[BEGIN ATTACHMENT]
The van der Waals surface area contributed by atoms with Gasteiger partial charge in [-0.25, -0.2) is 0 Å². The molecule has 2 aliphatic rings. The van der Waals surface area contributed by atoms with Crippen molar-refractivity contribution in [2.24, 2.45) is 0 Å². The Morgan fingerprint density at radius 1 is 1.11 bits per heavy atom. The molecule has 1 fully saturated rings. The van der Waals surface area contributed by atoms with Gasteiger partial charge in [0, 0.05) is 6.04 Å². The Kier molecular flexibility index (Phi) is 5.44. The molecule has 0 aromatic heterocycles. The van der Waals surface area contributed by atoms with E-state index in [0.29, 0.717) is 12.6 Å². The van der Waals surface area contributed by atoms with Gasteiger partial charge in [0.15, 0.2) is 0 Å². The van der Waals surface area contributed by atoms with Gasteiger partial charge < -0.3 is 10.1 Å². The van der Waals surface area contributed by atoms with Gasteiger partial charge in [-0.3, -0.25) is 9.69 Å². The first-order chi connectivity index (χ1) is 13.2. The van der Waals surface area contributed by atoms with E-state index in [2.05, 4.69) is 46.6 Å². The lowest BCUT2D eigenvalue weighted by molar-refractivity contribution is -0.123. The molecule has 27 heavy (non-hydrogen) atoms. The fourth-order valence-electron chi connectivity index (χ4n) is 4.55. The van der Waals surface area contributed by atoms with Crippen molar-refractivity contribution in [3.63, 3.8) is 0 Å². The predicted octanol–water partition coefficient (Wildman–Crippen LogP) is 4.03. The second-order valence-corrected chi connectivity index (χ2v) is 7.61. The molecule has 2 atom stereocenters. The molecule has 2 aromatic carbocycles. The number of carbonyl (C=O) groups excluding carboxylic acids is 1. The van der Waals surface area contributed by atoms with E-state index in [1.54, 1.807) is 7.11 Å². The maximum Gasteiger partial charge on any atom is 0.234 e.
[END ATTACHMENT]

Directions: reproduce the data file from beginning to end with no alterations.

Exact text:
The van der Waals surface area contributed by atoms with Gasteiger partial charge in [-0.25, -0.2) is 0 Å². The molecule has 2 aliphatic rings. The van der Waals surface area contributed by atoms with Crippen molar-refractivity contribution in [2.24, 2.45) is 0 Å². The Morgan fingerprint density at radius 1 is 1.11 bits per heavy atom. The molecule has 1 fully saturated rings. The van der Waals surface area contributed by atoms with Gasteiger partial charge in [0, 0.05) is 6.04 Å². The Kier molecular flexibility index (Phi) is 5.44. The molecule has 0 aromatic heterocycles. The van der Waals surface area contributed by atoms with E-state index in [0.29, 0.717) is 12.6 Å². The van der Waals surface area contributed by atoms with Gasteiger partial charge in [0.15, 0.2) is 0 Å². The van der Waals surface area contributed by atoms with Gasteiger partial charge < -0.3 is 10.1 Å². The van der Waals surface area contributed by atoms with Gasteiger partial charge in [-0.3, -0.25) is 9.69 Å². The first-order chi connectivity index (χ1) is 13.2. The van der Waals surface area contributed by atoms with E-state index in [2.05, 4.69) is 46.6 Å². The lowest BCUT2D eigenvalue weighted by molar-refractivity contribution is -0.123. The molecule has 27 heavy (non-hydrogen) atoms. The fourth-order valence-electron chi connectivity index (χ4n) is 4.55. The van der Waals surface area contributed by atoms with Crippen molar-refractivity contribution in [3.63, 3.8) is 0 Å². The predicted octanol–water partition coefficient (Wildman–Crippen LogP) is 4.03. The second-order valence-corrected chi connectivity index (χ2v) is 7.61. The molecule has 2 atom stereocenters. The molecule has 2 aromatic carbocycles. The number of carbonyl (C=O) groups excluding carboxylic acids is 1. The van der Waals surface area contributed by atoms with E-state index in [1.54, 1.807) is 7.11 Å². The maximum Gasteiger partial charge on any atom is 0.234 e.